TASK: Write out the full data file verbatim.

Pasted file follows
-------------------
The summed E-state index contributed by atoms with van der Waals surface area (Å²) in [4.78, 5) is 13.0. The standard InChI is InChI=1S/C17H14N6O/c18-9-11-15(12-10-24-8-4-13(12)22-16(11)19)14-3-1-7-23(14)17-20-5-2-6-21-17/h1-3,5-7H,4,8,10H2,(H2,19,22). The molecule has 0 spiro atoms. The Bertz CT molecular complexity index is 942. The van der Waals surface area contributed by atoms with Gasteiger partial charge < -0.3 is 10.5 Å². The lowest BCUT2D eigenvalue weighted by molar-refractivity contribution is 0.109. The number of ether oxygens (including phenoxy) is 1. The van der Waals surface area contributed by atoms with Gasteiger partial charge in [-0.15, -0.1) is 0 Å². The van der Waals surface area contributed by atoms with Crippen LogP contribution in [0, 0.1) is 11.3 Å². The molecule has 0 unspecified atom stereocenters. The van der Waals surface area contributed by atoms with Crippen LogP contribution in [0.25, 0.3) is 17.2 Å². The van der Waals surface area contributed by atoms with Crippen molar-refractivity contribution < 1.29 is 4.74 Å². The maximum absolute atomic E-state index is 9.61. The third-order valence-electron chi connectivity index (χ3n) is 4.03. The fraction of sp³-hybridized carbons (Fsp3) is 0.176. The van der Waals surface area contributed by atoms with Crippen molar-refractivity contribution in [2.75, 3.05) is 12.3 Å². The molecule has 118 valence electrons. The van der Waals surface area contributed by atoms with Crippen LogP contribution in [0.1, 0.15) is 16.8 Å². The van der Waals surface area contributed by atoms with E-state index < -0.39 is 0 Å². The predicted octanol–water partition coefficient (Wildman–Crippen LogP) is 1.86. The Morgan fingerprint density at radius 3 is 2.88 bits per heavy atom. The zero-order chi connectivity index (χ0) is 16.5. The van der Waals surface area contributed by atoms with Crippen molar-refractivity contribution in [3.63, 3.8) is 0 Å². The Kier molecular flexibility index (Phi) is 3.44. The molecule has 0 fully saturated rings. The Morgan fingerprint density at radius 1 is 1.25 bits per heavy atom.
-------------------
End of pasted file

The summed E-state index contributed by atoms with van der Waals surface area (Å²) in [4.78, 5) is 13.0. The standard InChI is InChI=1S/C17H14N6O/c18-9-11-15(12-10-24-8-4-13(12)22-16(11)19)14-3-1-7-23(14)17-20-5-2-6-21-17/h1-3,5-7H,4,8,10H2,(H2,19,22). The molecule has 0 spiro atoms. The Bertz CT molecular complexity index is 942. The van der Waals surface area contributed by atoms with Gasteiger partial charge < -0.3 is 10.5 Å². The lowest BCUT2D eigenvalue weighted by molar-refractivity contribution is 0.109. The number of ether oxygens (including phenoxy) is 1. The van der Waals surface area contributed by atoms with Gasteiger partial charge in [-0.15, -0.1) is 0 Å². The van der Waals surface area contributed by atoms with Crippen LogP contribution in [0, 0.1) is 11.3 Å². The molecule has 0 unspecified atom stereocenters. The van der Waals surface area contributed by atoms with Crippen LogP contribution in [0.25, 0.3) is 17.2 Å². The van der Waals surface area contributed by atoms with Crippen molar-refractivity contribution < 1.29 is 4.74 Å². The maximum absolute atomic E-state index is 9.61. The third-order valence-electron chi connectivity index (χ3n) is 4.03. The fraction of sp³-hybridized carbons (Fsp3) is 0.176. The van der Waals surface area contributed by atoms with Crippen molar-refractivity contribution in [2.75, 3.05) is 12.3 Å². The molecule has 118 valence electrons. The van der Waals surface area contributed by atoms with Crippen LogP contribution in [0.1, 0.15) is 16.8 Å². The van der Waals surface area contributed by atoms with E-state index < -0.39 is 0 Å². The predicted octanol–water partition coefficient (Wildman–Crippen LogP) is 1.86. The Morgan fingerprint density at radius 3 is 2.88 bits per heavy atom. The zero-order chi connectivity index (χ0) is 16.5. The van der Waals surface area contributed by atoms with Crippen molar-refractivity contribution in [3.63, 3.8) is 0 Å². The Kier molecular flexibility index (Phi) is 3.44. The molecule has 0 fully saturated rings. The Morgan fingerprint density at radius 1 is 1.25 bits per heavy atom.